New CFBP Rule to Save Many Homeowners From Foreclosure

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The end of mortgage forbearance could spur a wave of foreclosures, but this agency is trying to prevent that.

When the coronavirus outbreak first hit and millions of Americans lost their jobs within weeks, it became clear that many homeowners would soon fall behind on their mortgages. This would not only damage their credit, but also put people at risk of foreclosure.

Relief came quickly in the form of mortgage forbearance, which allowed homeowners to hit pause on their mortgage payments, initially for a total of 12 months. That 12-month period was then extended to 18 months, giving homeowners a reprieve for a solid year and a half.

But for those whose income hasn't stabilized, the end of forbearance could be a problem -- and it could be happening soon. Many people whose home loans are currently paused entered forbearance during the spring of 2020, which means come this fall, their 18 months will be up. At that point, they could risk foreclosure in the absence of being able to pay their mortgages. But one agency is working to change that.

Preventing a massive foreclosure wave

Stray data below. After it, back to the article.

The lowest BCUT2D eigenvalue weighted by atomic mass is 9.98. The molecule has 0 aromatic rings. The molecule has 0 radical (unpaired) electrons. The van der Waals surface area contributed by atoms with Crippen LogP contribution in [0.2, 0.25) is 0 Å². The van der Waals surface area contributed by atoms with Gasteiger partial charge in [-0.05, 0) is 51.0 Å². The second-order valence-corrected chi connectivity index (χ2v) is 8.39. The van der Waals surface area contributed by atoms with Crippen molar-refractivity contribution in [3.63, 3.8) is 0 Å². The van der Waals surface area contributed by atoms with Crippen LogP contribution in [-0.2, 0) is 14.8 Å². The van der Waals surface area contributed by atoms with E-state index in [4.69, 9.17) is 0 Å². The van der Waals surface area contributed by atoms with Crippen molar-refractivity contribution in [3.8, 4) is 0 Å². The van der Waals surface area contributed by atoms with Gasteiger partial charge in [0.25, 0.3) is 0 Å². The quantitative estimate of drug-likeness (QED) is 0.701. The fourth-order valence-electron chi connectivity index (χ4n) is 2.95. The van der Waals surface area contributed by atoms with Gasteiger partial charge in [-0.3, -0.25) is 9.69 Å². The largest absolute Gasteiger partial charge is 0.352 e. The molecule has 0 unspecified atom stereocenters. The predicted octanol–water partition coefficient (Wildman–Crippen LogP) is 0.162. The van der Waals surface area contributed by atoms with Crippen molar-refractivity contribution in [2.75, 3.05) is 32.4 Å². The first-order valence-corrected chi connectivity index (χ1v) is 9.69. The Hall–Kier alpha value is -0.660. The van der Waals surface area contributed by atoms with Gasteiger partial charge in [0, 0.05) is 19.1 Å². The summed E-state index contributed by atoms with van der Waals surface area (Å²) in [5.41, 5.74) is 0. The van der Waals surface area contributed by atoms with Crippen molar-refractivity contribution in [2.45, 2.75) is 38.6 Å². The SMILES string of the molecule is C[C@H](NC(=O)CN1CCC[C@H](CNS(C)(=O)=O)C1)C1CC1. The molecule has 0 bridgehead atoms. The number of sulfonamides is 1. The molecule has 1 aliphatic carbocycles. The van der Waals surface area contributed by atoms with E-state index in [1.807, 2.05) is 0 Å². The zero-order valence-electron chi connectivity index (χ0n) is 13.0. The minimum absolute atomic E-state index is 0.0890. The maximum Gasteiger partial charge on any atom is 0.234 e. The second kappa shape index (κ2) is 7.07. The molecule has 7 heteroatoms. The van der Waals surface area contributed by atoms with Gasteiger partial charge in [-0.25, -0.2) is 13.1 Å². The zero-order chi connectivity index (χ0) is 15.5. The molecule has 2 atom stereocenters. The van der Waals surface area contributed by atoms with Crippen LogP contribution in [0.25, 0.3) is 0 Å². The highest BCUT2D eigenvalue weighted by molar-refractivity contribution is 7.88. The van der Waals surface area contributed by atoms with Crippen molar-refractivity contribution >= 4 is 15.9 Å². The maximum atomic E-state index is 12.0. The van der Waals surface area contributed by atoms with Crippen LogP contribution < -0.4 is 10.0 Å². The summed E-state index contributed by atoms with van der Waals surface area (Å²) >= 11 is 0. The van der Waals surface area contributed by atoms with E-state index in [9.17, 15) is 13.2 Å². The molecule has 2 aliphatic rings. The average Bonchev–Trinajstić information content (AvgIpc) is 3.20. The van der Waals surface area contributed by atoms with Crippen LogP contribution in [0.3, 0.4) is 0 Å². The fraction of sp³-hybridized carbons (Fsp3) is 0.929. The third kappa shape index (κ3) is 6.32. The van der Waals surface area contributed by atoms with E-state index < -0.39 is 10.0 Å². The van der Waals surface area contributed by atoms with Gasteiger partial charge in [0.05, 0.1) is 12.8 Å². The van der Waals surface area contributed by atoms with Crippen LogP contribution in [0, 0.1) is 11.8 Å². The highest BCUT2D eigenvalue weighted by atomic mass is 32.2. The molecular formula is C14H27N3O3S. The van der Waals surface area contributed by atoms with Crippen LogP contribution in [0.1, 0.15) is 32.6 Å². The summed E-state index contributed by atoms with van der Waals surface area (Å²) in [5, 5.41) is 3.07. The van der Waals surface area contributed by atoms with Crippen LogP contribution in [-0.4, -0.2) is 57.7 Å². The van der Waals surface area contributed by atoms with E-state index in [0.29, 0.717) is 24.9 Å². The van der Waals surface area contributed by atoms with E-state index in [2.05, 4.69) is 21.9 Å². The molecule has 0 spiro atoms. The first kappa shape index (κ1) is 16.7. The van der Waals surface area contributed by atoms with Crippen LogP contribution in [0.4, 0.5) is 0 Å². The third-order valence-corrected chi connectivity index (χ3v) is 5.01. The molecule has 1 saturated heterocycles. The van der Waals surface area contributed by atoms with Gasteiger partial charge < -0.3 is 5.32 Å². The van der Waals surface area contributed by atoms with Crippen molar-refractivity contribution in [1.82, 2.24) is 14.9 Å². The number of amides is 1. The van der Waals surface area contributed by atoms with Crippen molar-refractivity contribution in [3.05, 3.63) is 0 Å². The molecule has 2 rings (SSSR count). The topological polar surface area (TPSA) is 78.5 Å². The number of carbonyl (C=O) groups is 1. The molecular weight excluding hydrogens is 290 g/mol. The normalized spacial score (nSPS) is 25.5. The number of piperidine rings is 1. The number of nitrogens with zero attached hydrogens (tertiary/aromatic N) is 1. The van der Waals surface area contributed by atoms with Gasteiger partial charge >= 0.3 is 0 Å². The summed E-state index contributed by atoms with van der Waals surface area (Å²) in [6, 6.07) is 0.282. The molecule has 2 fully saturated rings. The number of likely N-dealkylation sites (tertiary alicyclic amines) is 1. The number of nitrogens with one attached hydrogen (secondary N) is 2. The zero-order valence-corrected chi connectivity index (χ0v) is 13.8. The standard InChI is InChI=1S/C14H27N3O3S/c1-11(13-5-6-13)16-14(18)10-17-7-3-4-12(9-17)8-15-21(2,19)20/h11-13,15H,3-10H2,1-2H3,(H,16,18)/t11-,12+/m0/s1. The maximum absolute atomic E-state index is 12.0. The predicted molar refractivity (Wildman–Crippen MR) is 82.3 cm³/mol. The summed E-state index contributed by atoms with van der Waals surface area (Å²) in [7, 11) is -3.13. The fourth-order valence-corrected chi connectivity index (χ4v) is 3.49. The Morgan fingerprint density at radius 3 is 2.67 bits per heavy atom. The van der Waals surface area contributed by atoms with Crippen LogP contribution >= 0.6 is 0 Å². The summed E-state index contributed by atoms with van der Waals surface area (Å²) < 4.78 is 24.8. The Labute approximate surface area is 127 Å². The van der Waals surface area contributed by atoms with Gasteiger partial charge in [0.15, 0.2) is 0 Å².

The Consumer Financial Protection Bureau (CFPB) proposed a rule in April that would prevent mortgage loan servicers from initiating foreclosure proceedings against homeowners with loans in forbearance before 2022. The CFPB now plans to technically allow foreclosures this year but make them difficult to initiate.

Loan servicers will have to offer borrowers who can't pay their home loans options outside of foreclosure before moving forward with it. They'll also have to confirm that properties are abandoned before attempting to foreclosure on them. Finally, they'll have to make a reasonable effort to contact delinquent borrowers and won't be allowed to move forward with foreclosure until borrowers are unresponsive for 90 days.

What to do if your forbearance is coming to an end

As of June 14, an estimated 2 million homeowners still had mortgages in forbearance, reports the Mortgage Bankers Association. And about 900,000 of those forbearance plans are set to expire later this year, according to Black Knight.

If you fall into that category and don't think you'll be able to pay your mortgage once forbearance comes to an end, reach out to your loan servicer now and discuss your options. Though the CFPB rule, which goes into effect at the end of August, should offer you some protection, your loan servicer may be willing and able to work with you immediately to help ensure that you can stay in your home.

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